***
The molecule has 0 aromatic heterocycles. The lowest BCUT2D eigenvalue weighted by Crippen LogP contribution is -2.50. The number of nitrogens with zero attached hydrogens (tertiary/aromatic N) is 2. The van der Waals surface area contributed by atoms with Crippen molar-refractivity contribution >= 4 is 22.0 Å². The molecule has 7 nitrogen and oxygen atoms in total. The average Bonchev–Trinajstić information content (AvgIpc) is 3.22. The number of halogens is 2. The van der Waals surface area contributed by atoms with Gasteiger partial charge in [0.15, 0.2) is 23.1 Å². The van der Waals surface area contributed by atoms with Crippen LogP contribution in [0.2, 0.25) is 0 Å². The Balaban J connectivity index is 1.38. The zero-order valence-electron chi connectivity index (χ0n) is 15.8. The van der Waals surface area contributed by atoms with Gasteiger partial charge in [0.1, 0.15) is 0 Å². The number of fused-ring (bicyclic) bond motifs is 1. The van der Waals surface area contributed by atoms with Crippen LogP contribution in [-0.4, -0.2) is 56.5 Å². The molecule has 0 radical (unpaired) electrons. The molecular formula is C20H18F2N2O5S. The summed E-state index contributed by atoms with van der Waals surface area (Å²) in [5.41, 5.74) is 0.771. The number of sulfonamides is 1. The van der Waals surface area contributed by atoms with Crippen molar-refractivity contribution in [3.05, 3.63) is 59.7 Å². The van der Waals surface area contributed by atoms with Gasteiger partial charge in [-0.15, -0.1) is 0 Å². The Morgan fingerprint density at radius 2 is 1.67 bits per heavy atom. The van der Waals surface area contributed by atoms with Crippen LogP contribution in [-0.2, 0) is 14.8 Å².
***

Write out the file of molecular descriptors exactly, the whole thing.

The molecule has 0 aromatic heterocycles. The lowest BCUT2D eigenvalue weighted by Crippen LogP contribution is -2.50. The number of nitrogens with zero attached hydrogens (tertiary/aromatic N) is 2. The van der Waals surface area contributed by atoms with Crippen molar-refractivity contribution >= 4 is 22.0 Å². The molecule has 7 nitrogen and oxygen atoms in total. The average Bonchev–Trinajstić information content (AvgIpc) is 3.22. The number of halogens is 2. The van der Waals surface area contributed by atoms with Gasteiger partial charge in [0.15, 0.2) is 23.1 Å². The van der Waals surface area contributed by atoms with Crippen LogP contribution in [0.2, 0.25) is 0 Å². The Balaban J connectivity index is 1.38. The zero-order valence-electron chi connectivity index (χ0n) is 15.8. The van der Waals surface area contributed by atoms with Gasteiger partial charge in [0.1, 0.15) is 0 Å². The number of fused-ring (bicyclic) bond motifs is 1. The van der Waals surface area contributed by atoms with Crippen LogP contribution in [-0.4, -0.2) is 56.5 Å². The molecule has 0 radical (unpaired) electrons. The molecular formula is C20H18F2N2O5S. The summed E-state index contributed by atoms with van der Waals surface area (Å²) in [5.41, 5.74) is 0.771. The number of sulfonamides is 1. The van der Waals surface area contributed by atoms with Crippen molar-refractivity contribution in [3.05, 3.63) is 59.7 Å². The van der Waals surface area contributed by atoms with Gasteiger partial charge in [-0.15, -0.1) is 0 Å². The Morgan fingerprint density at radius 2 is 1.67 bits per heavy atom. The van der Waals surface area contributed by atoms with Crippen LogP contribution in [-0.2, 0) is 14.8 Å².